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TIMING: Early Season
Critical Elements Key Physiological/Comments

Nitrogen (N)

Nitrogen Deficient
Early shoot and vegetative growth, overall flower bud development and vigor, "Breaking" dormancy, pre-bloom, flowering and early crop growth for perennial crops. For fast growing annuals, N is especially critical shortly after planting or transplanting for early growth and vigor. Early nitrogen applications aid in the absorption or utilization of secondary and micronutrients.

Zinc (Zn) 
Manganese (Mn)
Iron (Fe)
Copper (Cu)
Calcium (Ca)
Boron (B)



Calcium and the transition series metals (Zn, Mn, Fe, Cu) are most easily absorbed and translocated by young leaves of plants that have not yet developed heavy waxy cuticles on their surface. Zn promotes the formation of natural growth hormones (auxins) that function in cell elongation processes, and helps to strengthen internodes and expand leaves. Mn aids in chlorophyll syntheses and this is essential for production of carbohydrates (sugar). Fe is also required for photosynthesis and is also used in plant respiration and improves flowering and set. Movement of Fe is inhibited by cold, wet weather. Cu is critical to photosynthesis and aids in the development of pigments and the translocation of sugars in the plant. Boron can aid the absorption and translocation of Ca and is required for cell division and differentiation. For shoot and root tip (meristem) growth, flower and bud formation, pollen tube growth and pollen viability, and fruit set. Ca is fundamental to cell wall integrity, and structure. Thus, Ca plays a key role in crop firmness and resistance to cellular breakdown disorders.
Timing: Early-Mid Season
4-6 Weeks Post-Bloom
Critical Elements Key Physiological/Comments
Potassium (K) As rapid growth commences, fruit or crop becomes a "sink" for K; increasing amounts become necessary to form carbohydrates-sugars and starches. K is also required for continual proteinsynthesis, proper maintenance of water relationships, and the production of certain organic acids that regulate the pH of the cell. K is a crop maturation element, tends to increase leaf and fruit size, promote root growth, favorably effect fruit color and quality (if not our to balance with Ca). K can lead to increase disease and insect resistance in most crops.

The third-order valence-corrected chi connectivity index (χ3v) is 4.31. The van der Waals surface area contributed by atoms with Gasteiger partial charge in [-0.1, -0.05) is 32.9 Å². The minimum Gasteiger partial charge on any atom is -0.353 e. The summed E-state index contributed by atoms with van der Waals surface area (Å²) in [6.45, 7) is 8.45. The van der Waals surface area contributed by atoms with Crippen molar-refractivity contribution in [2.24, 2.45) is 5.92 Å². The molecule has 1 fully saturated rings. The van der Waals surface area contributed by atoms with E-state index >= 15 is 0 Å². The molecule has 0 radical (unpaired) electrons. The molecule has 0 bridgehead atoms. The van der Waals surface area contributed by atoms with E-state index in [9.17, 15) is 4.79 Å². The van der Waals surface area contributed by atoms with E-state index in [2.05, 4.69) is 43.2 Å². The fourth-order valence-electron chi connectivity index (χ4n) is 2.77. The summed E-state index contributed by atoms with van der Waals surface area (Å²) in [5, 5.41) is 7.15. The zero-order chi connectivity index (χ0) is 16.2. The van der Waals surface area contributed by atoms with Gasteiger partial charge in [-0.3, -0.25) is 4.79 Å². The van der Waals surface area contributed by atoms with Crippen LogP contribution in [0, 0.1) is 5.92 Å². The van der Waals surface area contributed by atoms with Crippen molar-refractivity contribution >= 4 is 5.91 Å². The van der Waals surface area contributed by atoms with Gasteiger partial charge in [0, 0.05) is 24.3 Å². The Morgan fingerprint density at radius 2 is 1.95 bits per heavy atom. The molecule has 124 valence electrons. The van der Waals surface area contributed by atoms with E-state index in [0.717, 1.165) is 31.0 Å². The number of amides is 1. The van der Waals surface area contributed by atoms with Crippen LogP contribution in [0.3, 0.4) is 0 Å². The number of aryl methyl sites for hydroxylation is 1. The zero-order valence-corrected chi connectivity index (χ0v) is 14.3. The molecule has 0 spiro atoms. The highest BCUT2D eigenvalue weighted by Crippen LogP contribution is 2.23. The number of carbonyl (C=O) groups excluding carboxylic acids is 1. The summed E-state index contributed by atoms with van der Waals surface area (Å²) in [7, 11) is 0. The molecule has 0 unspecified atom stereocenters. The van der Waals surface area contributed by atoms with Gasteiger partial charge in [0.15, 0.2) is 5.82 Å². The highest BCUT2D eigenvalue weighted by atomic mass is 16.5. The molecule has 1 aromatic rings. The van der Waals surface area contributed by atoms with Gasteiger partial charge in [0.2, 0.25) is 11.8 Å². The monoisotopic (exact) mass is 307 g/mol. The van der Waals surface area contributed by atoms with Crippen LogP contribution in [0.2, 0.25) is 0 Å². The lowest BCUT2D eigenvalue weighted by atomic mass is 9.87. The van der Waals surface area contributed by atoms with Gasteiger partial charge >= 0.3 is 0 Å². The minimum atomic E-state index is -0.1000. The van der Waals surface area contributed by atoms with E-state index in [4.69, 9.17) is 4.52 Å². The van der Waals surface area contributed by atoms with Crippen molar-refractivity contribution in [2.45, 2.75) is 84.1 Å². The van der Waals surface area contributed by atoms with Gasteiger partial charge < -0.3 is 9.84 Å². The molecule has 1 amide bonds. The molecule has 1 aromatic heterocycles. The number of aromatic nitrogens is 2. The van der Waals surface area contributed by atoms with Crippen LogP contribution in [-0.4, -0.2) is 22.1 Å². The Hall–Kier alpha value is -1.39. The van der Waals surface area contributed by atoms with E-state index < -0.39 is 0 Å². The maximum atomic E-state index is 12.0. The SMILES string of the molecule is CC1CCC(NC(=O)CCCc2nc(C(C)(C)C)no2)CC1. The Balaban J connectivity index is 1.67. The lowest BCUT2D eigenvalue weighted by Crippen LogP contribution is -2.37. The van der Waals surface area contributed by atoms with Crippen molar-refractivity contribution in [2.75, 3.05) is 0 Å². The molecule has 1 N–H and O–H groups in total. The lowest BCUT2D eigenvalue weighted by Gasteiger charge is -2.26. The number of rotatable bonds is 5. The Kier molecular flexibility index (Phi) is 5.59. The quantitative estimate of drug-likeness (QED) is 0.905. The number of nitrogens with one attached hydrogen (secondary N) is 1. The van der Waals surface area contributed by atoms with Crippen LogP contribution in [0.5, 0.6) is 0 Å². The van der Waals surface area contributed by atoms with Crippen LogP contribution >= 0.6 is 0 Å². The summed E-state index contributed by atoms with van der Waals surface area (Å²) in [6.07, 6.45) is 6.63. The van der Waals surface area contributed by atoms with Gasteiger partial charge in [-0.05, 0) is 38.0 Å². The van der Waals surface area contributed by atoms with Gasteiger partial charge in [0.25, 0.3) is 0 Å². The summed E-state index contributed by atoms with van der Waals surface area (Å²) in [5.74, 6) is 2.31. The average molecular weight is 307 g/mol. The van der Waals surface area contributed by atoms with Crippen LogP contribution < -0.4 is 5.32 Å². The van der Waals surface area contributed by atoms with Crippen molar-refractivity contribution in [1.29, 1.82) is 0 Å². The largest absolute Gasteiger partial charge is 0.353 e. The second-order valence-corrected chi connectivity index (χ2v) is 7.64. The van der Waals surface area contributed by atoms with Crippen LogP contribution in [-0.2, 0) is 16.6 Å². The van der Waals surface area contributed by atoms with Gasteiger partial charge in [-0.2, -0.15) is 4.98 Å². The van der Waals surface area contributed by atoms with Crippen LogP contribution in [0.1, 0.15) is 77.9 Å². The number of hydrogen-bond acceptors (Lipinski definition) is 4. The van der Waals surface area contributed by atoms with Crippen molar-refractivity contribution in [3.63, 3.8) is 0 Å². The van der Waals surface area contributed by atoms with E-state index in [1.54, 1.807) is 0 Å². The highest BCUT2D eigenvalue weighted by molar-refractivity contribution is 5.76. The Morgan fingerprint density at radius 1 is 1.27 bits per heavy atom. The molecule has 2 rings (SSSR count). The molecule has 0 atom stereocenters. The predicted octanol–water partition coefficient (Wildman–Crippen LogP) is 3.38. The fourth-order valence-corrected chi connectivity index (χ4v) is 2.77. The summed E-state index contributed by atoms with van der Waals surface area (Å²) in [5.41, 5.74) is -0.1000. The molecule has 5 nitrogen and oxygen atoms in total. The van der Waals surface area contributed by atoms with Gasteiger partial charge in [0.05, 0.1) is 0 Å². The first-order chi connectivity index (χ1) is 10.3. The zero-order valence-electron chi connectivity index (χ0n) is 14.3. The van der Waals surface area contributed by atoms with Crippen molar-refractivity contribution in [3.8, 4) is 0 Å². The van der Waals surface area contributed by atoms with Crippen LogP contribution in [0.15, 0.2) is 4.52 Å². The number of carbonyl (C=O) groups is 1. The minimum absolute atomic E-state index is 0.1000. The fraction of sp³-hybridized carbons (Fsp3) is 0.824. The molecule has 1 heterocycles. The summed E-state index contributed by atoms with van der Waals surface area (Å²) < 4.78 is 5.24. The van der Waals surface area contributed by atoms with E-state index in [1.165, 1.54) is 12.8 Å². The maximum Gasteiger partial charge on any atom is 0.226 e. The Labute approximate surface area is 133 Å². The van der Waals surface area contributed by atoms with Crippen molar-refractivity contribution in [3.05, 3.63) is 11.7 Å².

Timing: Early-Mid Season
6+ Weeks Post-Bloom
Critical Elements Key Physiological/Comments
Calcium (Ca)
Magnesium (Mg)
Although Ca is not regarded as being "mobile" during applications at this time or later, its application form here to harvest is essential for quality enhancement, eg. Reduction in bitter pit, corkspot and alfalfa greening in applies and pears, respectively; tip burn in lettuce and other leafy vegetables, black heart in celery, increased firmness in all crops and overall "finish". Mg is a mobile element and is essential for chlorophyll synthesis and nitrogen metabolism, Mg also contributes to earlier growth, uniformity, sugar formation, seed development, winter hardiness and diseased resistance. Mg also tends to decrease leaf and fruit drop and assist the maturing process.
Timing: Season-Long
Critical Elements Key Physiological/Comments
Phosphorus (P) Adequate phosphorus levels must be monitored during the entire growing season. Phosphorus is the premier maturation element, is fundamental to energy transfer in plant cells, and basic to the formation of nucleic acids (RNA and DNA). Phosphorus promotes root growth, flower and seed development. Work in Idaho has shown potatoes will require0.3 lbs/ac P to bulk an additional 700 lbs potatoes per day during the last 30 days of the growing season.